Iraqi Kurdistan’s Vote for Independence and its Effects on Regional Stability

Iraqi Kurdistan’s Vote for Independence and its Effects on Regional Stability

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On Tuesday, September 26th, 2017 the people of Iraqi Kurdistan voted in a referendum for independence from the Republic of Iraq. Iraqi Kurdistan having been de-facto self-governing since 1991 is the majority Kurdish, autonomous part of Iraq.  The results were overwhelmingly in favor of independence, with just under 93% voting to separate from Iraq.

The results were met with support from the Rojava, Syria’s ethnically Kurdish autonomous area, and by Israel. It was met with outrage by Iraq, Iran and Turkey, with Turkey even threatening military action. The US and UK, Germany and Spain expressed concern while other NATO members such as France, Poland, Greece and Italy expressed lukewarm or outright support for the referendum.

Turkey, having their own Kurdish population see this vote as exacerbating the already existing PKK rebellion. Iran, also having a sizable Kurdish population sees this as potentially sparking and independence movement in their country.

The Syrian government, on the other hand seems to be content with collaborating with the Rojava, its autonomous Kurdish area, as they are assisting in the defeat of ISIS and have also helped assist in the fight against Turkish backed rebels in Syria. That being said, they still expressed opposition to the referendum as it could spark a referendum in Syrian Kurdistan and legitimize the already self-governing Rojava.

The concerns of the US and European NATO allies are valid. The timing of this referendum at a time where the fight against ISIS is still raging is something to be of concern. Potentially, a conflict could arise out of this move for independence.

The Iraqi Government has completely condemned the referendum and Shia militias have said they may take action against a newly formed Kurdish state. The only issue is, Iraqi Kurdistan has had years to solidify control over the territory it was granted in 2003 after the overthrow of Saddam Hussein. Additionally, it seized additional land in the conflict against ISIS.

The central government of Iraq, however, has been severely weakened as a result of the conflict and has slowly taken back land from ISIS with the assistance of the US military and Iran. If the Iraqi government were to take action against the new Kurdish state, it would not be able to do so successfully without the help of Iran and Shia militias.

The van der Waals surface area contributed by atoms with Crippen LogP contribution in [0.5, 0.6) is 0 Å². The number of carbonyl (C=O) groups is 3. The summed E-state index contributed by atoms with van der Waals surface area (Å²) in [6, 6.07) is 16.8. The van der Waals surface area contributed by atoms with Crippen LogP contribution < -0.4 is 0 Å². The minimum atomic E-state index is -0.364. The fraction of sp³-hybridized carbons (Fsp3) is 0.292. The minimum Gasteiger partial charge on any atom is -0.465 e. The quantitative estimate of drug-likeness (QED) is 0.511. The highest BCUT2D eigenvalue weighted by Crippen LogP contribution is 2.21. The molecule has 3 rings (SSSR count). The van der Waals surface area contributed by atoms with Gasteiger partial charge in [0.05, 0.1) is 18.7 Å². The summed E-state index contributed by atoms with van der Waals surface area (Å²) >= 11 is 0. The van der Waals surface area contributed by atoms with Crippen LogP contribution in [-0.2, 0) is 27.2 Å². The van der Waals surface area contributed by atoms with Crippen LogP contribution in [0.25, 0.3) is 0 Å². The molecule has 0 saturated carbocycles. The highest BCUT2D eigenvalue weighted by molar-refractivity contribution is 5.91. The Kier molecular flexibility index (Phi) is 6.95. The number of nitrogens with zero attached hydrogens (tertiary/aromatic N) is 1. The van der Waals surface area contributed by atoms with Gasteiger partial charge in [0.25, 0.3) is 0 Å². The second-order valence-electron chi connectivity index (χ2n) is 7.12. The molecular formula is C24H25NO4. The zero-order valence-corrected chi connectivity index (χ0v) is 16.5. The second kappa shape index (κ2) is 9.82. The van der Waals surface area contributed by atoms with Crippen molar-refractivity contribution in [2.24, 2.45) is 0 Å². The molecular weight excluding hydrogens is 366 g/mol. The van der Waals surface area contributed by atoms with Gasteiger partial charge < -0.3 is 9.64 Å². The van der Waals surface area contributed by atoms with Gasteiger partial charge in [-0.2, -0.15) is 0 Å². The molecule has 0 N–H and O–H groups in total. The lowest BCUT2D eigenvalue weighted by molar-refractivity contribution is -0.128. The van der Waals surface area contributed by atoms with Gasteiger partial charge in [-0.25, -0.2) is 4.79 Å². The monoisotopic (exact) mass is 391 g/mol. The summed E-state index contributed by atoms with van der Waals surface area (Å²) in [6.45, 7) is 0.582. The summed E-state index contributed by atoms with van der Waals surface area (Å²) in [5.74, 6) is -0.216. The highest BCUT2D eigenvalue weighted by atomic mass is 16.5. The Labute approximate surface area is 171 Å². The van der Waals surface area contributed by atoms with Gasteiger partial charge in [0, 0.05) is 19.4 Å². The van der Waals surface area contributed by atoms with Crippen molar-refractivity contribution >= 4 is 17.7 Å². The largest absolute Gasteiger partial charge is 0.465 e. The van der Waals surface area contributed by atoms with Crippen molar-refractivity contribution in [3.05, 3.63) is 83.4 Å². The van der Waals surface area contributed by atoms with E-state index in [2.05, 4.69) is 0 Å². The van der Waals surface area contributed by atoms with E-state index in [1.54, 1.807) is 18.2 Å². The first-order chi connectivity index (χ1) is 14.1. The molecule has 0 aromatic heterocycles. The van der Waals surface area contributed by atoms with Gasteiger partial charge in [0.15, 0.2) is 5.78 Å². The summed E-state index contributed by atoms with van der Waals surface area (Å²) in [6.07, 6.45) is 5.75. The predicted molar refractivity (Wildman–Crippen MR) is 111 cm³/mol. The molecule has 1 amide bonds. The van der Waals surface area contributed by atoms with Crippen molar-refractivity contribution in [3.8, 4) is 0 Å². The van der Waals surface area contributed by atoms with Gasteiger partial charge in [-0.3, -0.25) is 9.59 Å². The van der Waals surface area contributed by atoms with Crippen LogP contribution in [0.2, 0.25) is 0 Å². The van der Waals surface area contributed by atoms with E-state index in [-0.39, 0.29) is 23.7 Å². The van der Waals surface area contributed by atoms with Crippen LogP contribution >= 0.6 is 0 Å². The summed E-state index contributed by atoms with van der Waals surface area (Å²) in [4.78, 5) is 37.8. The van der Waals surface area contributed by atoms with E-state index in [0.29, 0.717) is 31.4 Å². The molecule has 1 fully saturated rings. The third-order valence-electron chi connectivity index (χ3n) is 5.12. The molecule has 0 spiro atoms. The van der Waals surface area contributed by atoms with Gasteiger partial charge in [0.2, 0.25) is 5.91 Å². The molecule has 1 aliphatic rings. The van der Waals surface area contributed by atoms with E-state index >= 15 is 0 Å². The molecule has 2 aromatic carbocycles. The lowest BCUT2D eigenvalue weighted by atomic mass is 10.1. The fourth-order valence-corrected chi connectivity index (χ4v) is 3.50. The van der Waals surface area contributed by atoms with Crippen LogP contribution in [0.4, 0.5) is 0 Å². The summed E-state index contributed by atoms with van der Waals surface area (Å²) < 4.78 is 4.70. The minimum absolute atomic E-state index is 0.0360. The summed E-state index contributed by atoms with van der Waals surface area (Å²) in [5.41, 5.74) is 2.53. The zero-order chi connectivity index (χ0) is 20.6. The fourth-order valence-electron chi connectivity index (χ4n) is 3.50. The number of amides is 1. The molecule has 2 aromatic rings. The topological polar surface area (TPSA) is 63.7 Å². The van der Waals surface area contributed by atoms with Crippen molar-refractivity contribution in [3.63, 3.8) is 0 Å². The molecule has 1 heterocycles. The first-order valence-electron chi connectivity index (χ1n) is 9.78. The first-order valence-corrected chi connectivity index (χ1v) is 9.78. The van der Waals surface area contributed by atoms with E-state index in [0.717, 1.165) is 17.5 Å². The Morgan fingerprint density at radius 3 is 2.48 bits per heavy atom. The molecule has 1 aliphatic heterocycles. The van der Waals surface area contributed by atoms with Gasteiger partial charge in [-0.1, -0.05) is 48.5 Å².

The Peshmerga, Iraqi Kurdistan’s armed forces, are a battle-hardened fighting group that has had years of experience fighting jihadists ever since the fall of Saddam Hussein in 2003. With the assistance of Iran however, the Peshmerga could be defeated. Turkey, while in staunch opposition to the referendum and Kurdish independence, would likely not take action in this conflict due to Iran’s already existing presence and influence in Iraq.

An Independent Kurdistan could prove to be a regional counterweight to Iran and Turkey, both of whom have grand aspirations of a caliphate, albeit in very different forms. The Kurds having an independent state in Iraq and potentially Syria would act as a roadblock to their goals of expansion and influence in the region.

This independent state would need the backing of the US and its allies to maintain its status as a regional counterweight. Israel already seems willing to develop friendly relations with Iraqi Kurdistan. The US however, seems weary of this proposition, as many Americans wish to find a way to no longer be bogged down in another middle eastern power struggle. Russia, on the other hand has vested oil interests in Iraqi Kurdistan and could fill the vacuum as the Kurds protector if the US doesn’t act.

The Russians have even assisted the Syrian Kurds in skirmishes against Turkish backed Syrian rebels. All of this being said, even though the US has had very warm relations with the Kurds going back to the 1991 Persian Gulf War, if it decides to no longer be the Kurds’ major supporter the Kurds will gladly take assistance from the Russians. If the Russians were to take advantage of this opportunity, however, they would have to play a delicate balancing act with Iran, whom they share support for the Assad Government in Syria.

In any case, the vote in Iraqi Kurdistan is the first step in securing official independence for an already de-facto autonomous state. Whether the US and its European allies continue to back the Kurds has yet to be seen.

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